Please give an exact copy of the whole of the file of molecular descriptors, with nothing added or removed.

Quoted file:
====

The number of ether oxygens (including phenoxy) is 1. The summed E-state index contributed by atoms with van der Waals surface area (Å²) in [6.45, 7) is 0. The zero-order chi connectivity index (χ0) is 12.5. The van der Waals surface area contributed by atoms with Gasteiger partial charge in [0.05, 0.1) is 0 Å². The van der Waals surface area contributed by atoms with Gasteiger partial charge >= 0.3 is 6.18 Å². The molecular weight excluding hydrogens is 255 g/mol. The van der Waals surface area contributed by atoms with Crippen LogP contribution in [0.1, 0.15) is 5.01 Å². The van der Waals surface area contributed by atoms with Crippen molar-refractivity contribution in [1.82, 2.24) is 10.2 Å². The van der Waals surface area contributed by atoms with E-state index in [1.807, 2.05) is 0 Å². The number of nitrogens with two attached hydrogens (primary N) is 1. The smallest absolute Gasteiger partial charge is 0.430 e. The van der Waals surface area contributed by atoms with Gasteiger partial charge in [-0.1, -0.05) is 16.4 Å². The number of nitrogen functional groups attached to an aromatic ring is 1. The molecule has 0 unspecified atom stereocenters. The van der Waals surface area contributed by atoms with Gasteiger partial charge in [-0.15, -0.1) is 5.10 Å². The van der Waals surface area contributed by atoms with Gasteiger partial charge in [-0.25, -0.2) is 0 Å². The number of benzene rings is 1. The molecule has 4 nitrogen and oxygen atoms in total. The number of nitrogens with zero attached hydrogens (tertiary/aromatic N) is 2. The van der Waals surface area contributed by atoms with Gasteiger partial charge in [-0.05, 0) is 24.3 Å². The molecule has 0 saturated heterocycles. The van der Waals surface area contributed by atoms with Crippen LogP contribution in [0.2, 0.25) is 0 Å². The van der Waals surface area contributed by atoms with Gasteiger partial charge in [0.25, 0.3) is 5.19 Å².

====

The number of ether oxygens (including phenoxy) is 1. The summed E-state index contributed by atoms with van der Waals surface area (Å²) in [6.45, 7) is 0. The zero-order chi connectivity index (χ0) is 12.5. The van der Waals surface area contributed by atoms with Gasteiger partial charge in [0.05, 0.1) is 0 Å². The van der Waals surface area contributed by atoms with Gasteiger partial charge >= 0.3 is 6.18 Å². The molecular weight excluding hydrogens is 255 g/mol. The van der Waals surface area contributed by atoms with Crippen LogP contribution in [0.1, 0.15) is 5.01 Å². The van der Waals surface area contributed by atoms with Crippen molar-refractivity contribution in [1.82, 2.24) is 10.2 Å². The van der Waals surface area contributed by atoms with E-state index in [1.807, 2.05) is 0 Å². The number of nitrogens with two attached hydrogens (primary N) is 1. The smallest absolute Gasteiger partial charge is 0.430 e. The van der Waals surface area contributed by atoms with Gasteiger partial charge in [-0.1, -0.05) is 16.4 Å². The number of nitrogen functional groups attached to an aromatic ring is 1. The molecule has 0 unspecified atom stereocenters. The van der Waals surface area contributed by atoms with Gasteiger partial charge in [-0.15, -0.1) is 5.10 Å². The van der Waals surface area contributed by atoms with Gasteiger partial charge in [-0.25, -0.2) is 0 Å². The number of benzene rings is 1. The molecule has 4 nitrogen and oxygen atoms in total. The number of nitrogens with zero attached hydrogens (tertiary/aromatic N) is 2. The van der Waals surface area contributed by atoms with Gasteiger partial charge in [-0.05, 0) is 24.3 Å². The molecule has 0 saturated heterocycles. The van der Waals surface area contributed by atoms with Crippen LogP contribution in [0.2, 0.25) is 0 Å². The van der Waals surface area contributed by atoms with Gasteiger partial charge in [0.25, 0.3) is 5.19 Å².